If we can show that the empty tomb did in fact exist and that there is no good naturalistic explanation for Jesus' missing body, then we have strong evidence for a supernatural explanation. This not only argues for God's existence but also legitimizes the truth of Christianity.
Was the Tomb Empty?There exist many objections to Jesus' tomb being empty at all. Most notably, the Jesus Seminar's John Dominic Crossan puts forth the belief that Jesus was never buried in a rock tomb but his body was placed in a common grave and probably eaten by dogs.1 However, Crossan fabricates this explanation because there is absolutely no evidence on which to base his specific account. Although, as Crossan himself admits, burial for crucified criminals was rare it did occur and we have both written and physical evidence to support it. 2
Tomb commonly assumed empty by both Christians and Jews.So was there a tomb that Jesus was buried in? Crossan and others argue that the whole tomb event had to be added later because the most primitive reports of the resurrection never cited it. However, this is an argument from silence. Even though Peter doesn't specifically mention the empty tomb in his speech in Acts 2, that doesn't mean it didn't exist. It is quite likely that an empty tomb didn't need to be stated because it was "front page news" if you will.
J.P. Moreland says, "In the early speeches of Acts, no mention is made of the empty tomb... Why is the empty tomb not mentioned in those speeches? The best answer seems to be that the fact of the empty tomb was common ground between believers and unbelievers."3
Likewise Paul's recount of the resurrection belief in 1 Corinthians does not prove that there was no empty tomb, but just that the writer felt no pressing need to mention it. The tomb was assumed to be empty - a fact we can derive from our next point.
The stolen body story corroborates Jesus' tomb being empty.
Another explanation given is the women in Mark's account simply went to a random tomb or found the wrong tomb. However, the early accusations by the Jews of Jesus' disciples stealing His body demonstrate that this cannot be the case.
Dr. William Lane Craig writes,
In Matthew 28, we find the Christian attempt to refute the earliest Jewish polemic against the resurrection. That polemic asserted that the disciples stole away the body. The Christians responded to this by reciting the story of the guard at the tomb, and the polemic in turn charged that the guard fell asleep. Now the noteworthy feature of this whole dispute is not the historicity of the guards but rather the presupposition of both parties that the body was missing. The earliest Jewish response to the proclamation of the resurrection was an attempt to explain away the empty tomb. Thus, the evidence of the adversaries of the disciples provides evidence in support of the empty tomb.4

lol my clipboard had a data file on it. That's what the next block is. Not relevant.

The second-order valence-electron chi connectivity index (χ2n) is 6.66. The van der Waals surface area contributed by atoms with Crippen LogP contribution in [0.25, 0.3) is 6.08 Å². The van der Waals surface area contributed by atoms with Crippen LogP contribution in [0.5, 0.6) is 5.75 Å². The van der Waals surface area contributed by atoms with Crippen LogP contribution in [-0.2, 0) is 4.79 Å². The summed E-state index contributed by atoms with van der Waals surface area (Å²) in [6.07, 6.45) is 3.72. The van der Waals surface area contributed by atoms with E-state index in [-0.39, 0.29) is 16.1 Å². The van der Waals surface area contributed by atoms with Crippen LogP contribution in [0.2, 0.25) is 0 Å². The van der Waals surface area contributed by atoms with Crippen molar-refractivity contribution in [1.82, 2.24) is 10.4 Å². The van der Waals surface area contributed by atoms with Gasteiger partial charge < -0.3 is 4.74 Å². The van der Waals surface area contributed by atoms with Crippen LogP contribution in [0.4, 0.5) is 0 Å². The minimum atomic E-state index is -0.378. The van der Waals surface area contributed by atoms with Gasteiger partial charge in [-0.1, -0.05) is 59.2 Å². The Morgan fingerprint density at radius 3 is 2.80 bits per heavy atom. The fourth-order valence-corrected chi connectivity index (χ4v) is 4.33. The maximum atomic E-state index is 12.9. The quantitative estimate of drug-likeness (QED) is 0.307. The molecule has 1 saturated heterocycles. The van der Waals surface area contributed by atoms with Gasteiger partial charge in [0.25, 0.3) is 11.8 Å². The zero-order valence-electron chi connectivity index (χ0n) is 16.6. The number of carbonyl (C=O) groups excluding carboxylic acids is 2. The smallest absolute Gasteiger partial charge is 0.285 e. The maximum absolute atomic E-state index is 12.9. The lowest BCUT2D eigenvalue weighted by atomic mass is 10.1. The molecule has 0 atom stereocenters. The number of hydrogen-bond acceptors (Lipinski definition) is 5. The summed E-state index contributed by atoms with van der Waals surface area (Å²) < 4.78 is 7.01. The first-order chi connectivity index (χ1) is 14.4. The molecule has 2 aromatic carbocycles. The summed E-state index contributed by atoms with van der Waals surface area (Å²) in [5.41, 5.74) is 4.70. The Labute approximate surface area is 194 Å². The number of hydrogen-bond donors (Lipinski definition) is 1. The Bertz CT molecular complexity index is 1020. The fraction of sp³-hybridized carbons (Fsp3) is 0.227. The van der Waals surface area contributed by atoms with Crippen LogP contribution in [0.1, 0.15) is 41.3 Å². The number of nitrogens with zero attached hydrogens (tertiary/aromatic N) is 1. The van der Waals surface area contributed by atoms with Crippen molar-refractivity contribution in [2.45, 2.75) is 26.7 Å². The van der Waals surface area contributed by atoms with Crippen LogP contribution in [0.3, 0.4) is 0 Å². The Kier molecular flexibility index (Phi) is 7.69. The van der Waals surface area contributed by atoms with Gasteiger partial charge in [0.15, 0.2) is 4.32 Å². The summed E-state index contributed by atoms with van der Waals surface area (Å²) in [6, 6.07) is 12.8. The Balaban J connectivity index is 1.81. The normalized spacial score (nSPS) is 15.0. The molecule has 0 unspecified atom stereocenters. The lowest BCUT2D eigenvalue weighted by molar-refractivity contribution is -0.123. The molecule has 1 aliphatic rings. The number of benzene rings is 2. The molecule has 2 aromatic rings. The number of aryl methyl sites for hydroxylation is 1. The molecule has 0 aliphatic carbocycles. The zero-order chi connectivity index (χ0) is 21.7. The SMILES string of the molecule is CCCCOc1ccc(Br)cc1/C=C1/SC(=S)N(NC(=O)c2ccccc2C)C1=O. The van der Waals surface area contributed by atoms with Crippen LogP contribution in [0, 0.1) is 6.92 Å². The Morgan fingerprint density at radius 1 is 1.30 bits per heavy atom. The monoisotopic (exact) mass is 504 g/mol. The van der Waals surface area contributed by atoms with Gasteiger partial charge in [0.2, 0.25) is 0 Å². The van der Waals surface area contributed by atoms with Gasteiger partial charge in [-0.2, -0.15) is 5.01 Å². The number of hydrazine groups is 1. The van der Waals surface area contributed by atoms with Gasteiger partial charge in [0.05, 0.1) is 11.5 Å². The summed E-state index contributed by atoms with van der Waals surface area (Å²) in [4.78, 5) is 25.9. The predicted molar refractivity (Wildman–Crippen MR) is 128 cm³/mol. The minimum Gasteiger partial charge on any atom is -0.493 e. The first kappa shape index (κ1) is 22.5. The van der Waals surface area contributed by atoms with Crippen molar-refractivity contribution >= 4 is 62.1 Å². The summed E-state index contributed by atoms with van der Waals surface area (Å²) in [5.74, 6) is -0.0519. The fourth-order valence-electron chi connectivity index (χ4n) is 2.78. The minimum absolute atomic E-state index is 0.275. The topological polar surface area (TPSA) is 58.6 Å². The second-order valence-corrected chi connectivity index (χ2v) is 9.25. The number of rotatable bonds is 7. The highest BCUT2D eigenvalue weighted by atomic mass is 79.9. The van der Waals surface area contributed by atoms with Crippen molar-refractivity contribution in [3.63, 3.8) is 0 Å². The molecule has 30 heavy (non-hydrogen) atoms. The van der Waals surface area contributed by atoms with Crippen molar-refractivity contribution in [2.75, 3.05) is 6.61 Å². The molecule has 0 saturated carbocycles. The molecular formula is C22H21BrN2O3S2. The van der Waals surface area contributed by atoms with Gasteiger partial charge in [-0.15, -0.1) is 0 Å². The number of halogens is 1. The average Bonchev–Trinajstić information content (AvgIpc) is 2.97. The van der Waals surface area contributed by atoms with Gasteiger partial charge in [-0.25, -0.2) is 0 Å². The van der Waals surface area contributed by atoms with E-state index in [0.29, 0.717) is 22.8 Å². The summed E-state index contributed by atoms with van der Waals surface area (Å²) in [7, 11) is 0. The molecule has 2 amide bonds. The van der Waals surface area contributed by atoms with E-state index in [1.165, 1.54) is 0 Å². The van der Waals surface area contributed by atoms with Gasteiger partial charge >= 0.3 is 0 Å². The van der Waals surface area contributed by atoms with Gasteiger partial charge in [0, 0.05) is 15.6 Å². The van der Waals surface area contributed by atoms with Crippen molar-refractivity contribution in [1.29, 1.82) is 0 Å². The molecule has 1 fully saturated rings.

As we mentioned in a previous article, because the Jews were opposed to the idea of Jesus being raised, this lends credence to Jesus' tomb specifically being empty. It makes no sense for the Jews to lie about Jesus' body being stolen when producing the body or showing the tomb would be their strongest argument against the resurrection. The same is true for the women being mistaken. We must conclude that the tomb of Jesus was truly empty and it was available for all to examine.
How Do You Explain it?So, if the tomb of Jesus really was empty, how is it explained? Did the disciples steal Jesus' body? Given Matthew's account of the tomb being sealed and a guard placed there, it wouldn't seem likely. There's also the problem of the disciples having to roll back that huge stone in order to accomplish their goal , and they would have had to do so without being detected. However it seems to be the best naturalistic explanation, so many doubters claim it must be so.
But Dr. Craig notes the biggest obstacle to believing this scenario. "Perhaps the most serious objection to [the idea of someone stealing Jesus' body] is that it seeks to explain only half of the evidence (namely, the empty tomb) and completely ignores the other half (that is, the appearances). A second hypothesis to explain must be added. But if explanatory scope is the criterion for preferring one hypothesis to another, then the resurrection... is to be preferred."5
In looking at the evidence: the historicity of the resurrection accounts, the trustworthiness of the reports from the disciples, the fact that eyewitnesses saw the resurrected Christ, their changed lives and the fact of the empty tomb, one can see that it is reasonable to believe that Jesus rose bodily from the dead. Since He claimed He would do as much beforehand, it also shows that His claims of deity are true and that the Christian God exists.
2. Crossan, John Dominic PhD. "Was Jesus Buried?" http://www.beliefnet.com/story/31/story_3101_1.html
3. Moreland, J.P. PhD. Scaling the Secular City.
Grand Rapids, Michigan: Baker Book House, 1987 pg 162.
4. Craig, William Lane; PhD.. "Contemporary Scholarship and the Historical Evidence for the Resurrection of Jesus Christ." June 16, 1998. http://www.leaderu.com/truth/1truth22.html.
5. Craig, William Lane PhD. In Defense of Miracles. Ed. R. Douglas Geivett and Gary R. Habermas. Downers Grove, Il.: InterVarsity Press, 1997 pg. 260. Image courtesy Frank Swift and licensed via Creative Commons (CC BY-NC-SA 2.0).